In a more interesting world, Ray Kurzweil, GDC's guest keynote speaker for Thursday, would be the God Emperor of everything, ruling the universe from the comfort of his throne on the spice planet, predicting the future, then pulling the strings to bring about vast evolutionary changes. Sadly, we don't live in that world.
In this world he's an inventor, futurist and researcher working with companies like IBM and Intel to predict the emergence of new technologies - often to within months of when they are invented. He then times his own inventions to take advantage of these discoveries, accelerating the advance of technology even further. If you think this sounds like magic, you're not alone.
"The gaming industry really fits in well with what I like to talk about," Kurzweil said, "which is technology."
"The word 'game' is unfortunate," he said, noting that it implies what's happening in a game, or online world, isn't 'real.' He has the same problem with the term virtual reality, although he's realistic about the fact these terms aren't going to change any time soon.
Kurzweil sees virtual realities and online worlds as just another communication system. He calls the telephone "the first virtual reality." At the time the telephone was invented, he said, the idea you could have a conversation with someone across a continent was mind-bending. Now we take it for granted. But interacting over the internet, in an online world, is no different from talking on the phone. And it's real real, not virtually real.
"We're going to be spending a lot more of our time in virtual reality environments," he said, suggesting virtual reality will soon be competing with real reality, pointing to a near future date when we'll have blood cell-sized computers we can inject into our bodies that will tap directly into our nervous systems to deliver a virtual experience almost indistinguishable from the real world. And no, he wasn't kidding. One of the companies he works with is almost ready to start building such a computer.
"I've been studying technology trends for 30 years," he said. "I quickly caught that the key to being successful as an inventor was timing."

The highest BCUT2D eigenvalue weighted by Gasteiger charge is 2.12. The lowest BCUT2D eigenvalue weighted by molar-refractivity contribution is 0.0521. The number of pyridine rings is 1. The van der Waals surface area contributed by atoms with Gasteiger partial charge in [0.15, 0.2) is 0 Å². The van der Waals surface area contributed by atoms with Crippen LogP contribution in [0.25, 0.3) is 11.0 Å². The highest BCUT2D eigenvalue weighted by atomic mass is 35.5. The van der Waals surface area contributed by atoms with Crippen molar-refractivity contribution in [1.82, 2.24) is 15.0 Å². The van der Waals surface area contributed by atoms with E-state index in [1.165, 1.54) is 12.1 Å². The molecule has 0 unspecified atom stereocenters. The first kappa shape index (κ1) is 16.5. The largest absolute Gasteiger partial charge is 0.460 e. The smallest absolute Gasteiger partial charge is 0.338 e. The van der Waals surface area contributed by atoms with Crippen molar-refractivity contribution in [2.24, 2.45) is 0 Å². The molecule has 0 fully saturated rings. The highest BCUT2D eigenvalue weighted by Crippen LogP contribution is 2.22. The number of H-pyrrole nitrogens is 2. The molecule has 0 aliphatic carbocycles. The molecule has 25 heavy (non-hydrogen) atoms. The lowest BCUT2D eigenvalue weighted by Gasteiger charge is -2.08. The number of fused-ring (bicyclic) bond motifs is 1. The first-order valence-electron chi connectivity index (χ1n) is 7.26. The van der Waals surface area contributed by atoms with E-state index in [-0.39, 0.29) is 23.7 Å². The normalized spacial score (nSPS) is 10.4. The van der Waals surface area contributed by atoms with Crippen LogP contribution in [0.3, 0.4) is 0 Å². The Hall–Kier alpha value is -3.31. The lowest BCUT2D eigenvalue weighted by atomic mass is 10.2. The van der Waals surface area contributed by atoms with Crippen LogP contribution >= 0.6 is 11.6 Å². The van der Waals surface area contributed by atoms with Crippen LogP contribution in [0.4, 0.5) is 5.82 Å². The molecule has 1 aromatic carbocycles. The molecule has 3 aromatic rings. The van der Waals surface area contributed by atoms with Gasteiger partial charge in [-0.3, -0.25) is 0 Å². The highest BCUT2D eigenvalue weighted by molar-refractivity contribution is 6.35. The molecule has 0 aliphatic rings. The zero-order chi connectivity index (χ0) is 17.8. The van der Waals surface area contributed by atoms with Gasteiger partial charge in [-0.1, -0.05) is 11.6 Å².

Kurzweil has a team of people who work with him who do nothing but collect and help him analyze data of all kinds, like, for example, the current state of digital camera or voice synthesis technology. He then uses that data to chart the growth (and sometimes the invention) of various technological advancements.
He says the future is unpredictable, at least as far as specific projects and people, but that technological innovation proceeds along a very stable, very predictable and very real exponential curve. And he should know, considering he predicted the development of the world wide web, down to the year.
Tapping into what seems to be an emerging theme at this year's GDC, Kurzweil talked briefly about the democratization of technology, and how, as technology becomes better, more reliable, more ubiquitous and - most importantly - cheaper, we, the people, begin using it not only to make our lives easier, but also better, freer and more independent.
Twenty years ago, only the very wealthy had cell phones, and those didn't even work all that well. As the technology improved, it also became more widely adopted. A few years ago, it became ubiquitous. Now we have phones that take pictures, record video and perform all kinds of functions, for only a few hundred dollars or less, that weren't even possible with devices costing a great deal more a couple years ago. In a few more years, we'll have produced enough mobile phones for everyone on the planet to have one in their pocket, each more powerful by an order of magnitude than the computers that used to cost millions of dollars and take up several rooms.
Factor in digital cameras and laptop computers, and practically anyone can now create and publish media. Meaning it's not just the technology that's being democratized, but the nature of creativity itself.